"The driver exited the bus, locked us in the bus for over an hour while he called the police.
"Police officers boarded the bus and agreed that the driver was being inappropriate. Surprisingly, the police attempted to negotiate on our behalf.
"The driver refused to allow us to stay on board and demanded that all the occupiers be removed. Of course, the police officers were required to support his "authority.'"
Hold please, your call is important to us. by Twitter @greyhound
Greyhound's own regulations specify that "carriers reserve the right to refuse to transport a person under the influence of intoxicating liquor or drugs, or who is incapable of taking care of him/herself, or whose conduct is such or likely to be such as to make him or her objectionable to other passengers or prospective passengers, or who refuses to comply with any lawful rule or regulation of the carrier."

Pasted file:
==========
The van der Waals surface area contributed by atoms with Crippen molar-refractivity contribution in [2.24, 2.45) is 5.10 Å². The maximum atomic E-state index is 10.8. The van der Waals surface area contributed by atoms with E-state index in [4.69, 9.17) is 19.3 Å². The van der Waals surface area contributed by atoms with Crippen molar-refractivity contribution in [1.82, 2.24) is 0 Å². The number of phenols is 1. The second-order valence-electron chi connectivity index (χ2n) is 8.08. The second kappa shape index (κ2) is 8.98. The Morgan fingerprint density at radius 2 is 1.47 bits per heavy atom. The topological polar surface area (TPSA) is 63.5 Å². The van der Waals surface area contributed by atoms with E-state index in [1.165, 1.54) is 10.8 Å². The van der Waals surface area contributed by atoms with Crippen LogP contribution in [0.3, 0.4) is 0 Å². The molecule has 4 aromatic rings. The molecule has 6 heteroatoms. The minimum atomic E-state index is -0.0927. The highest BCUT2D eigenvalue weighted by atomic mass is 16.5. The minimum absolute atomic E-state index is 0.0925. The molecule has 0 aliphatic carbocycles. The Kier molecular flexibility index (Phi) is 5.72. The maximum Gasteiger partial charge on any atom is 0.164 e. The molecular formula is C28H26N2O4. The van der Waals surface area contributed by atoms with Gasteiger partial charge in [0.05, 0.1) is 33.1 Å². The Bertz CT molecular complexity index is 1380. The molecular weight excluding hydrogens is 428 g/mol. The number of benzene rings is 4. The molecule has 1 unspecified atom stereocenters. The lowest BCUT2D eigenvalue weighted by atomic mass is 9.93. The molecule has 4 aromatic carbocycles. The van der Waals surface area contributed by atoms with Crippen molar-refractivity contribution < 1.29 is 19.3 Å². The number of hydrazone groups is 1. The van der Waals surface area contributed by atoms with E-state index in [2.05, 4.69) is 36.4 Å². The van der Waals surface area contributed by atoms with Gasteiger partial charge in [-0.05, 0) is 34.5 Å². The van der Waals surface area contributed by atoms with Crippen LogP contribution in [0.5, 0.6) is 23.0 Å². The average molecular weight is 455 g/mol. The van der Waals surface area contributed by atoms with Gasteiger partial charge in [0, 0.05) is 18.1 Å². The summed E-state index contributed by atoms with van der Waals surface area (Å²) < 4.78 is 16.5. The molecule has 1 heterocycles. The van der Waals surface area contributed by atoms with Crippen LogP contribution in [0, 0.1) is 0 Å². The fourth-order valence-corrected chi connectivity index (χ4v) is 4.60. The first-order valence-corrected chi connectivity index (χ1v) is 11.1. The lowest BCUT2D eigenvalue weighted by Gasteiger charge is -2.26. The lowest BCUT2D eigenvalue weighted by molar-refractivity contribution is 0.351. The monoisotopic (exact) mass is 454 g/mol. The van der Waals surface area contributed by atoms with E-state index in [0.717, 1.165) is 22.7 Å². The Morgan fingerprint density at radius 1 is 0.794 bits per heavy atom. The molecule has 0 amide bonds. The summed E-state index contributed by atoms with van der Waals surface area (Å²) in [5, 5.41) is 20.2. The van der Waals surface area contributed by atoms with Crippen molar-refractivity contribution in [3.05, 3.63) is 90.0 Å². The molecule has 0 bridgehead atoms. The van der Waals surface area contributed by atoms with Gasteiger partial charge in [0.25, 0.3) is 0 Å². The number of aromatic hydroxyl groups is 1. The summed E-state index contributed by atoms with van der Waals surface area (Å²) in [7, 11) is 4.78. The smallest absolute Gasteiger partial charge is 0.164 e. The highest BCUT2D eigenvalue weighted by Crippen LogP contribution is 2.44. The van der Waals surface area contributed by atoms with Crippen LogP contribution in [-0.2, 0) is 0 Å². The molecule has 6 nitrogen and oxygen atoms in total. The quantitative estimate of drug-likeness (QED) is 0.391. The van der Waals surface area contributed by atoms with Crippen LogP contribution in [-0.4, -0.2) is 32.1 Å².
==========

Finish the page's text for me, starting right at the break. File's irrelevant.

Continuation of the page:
What is known, according to a report from Reddit by Road2CongressOSD, is the police came on the bus and spoke with the protesters and stated they knew the driver's attitude was poor but he had the right to remove them. Really?
Maybe so, and with that Greyhound's responsibility grows. If the police had told the driver he had no right to remove the protesters, or stronger still, he was breaking the law by discriminating against otherwise lawful customers of a public accommodation, that would have put both the driver and Greyhound right where they deserved to be, in the legal hot seat.
The account goes on to say that the police officer and the driver then walked through the bus together, ""Don asked every passenger "are you with Occupy?' To the 13 of us who responded yes, the police ordered them to exit the bus. Then Don said "Anyone else support Occupy? You can get off too!'"
San Diego Occupiers stranded last night in
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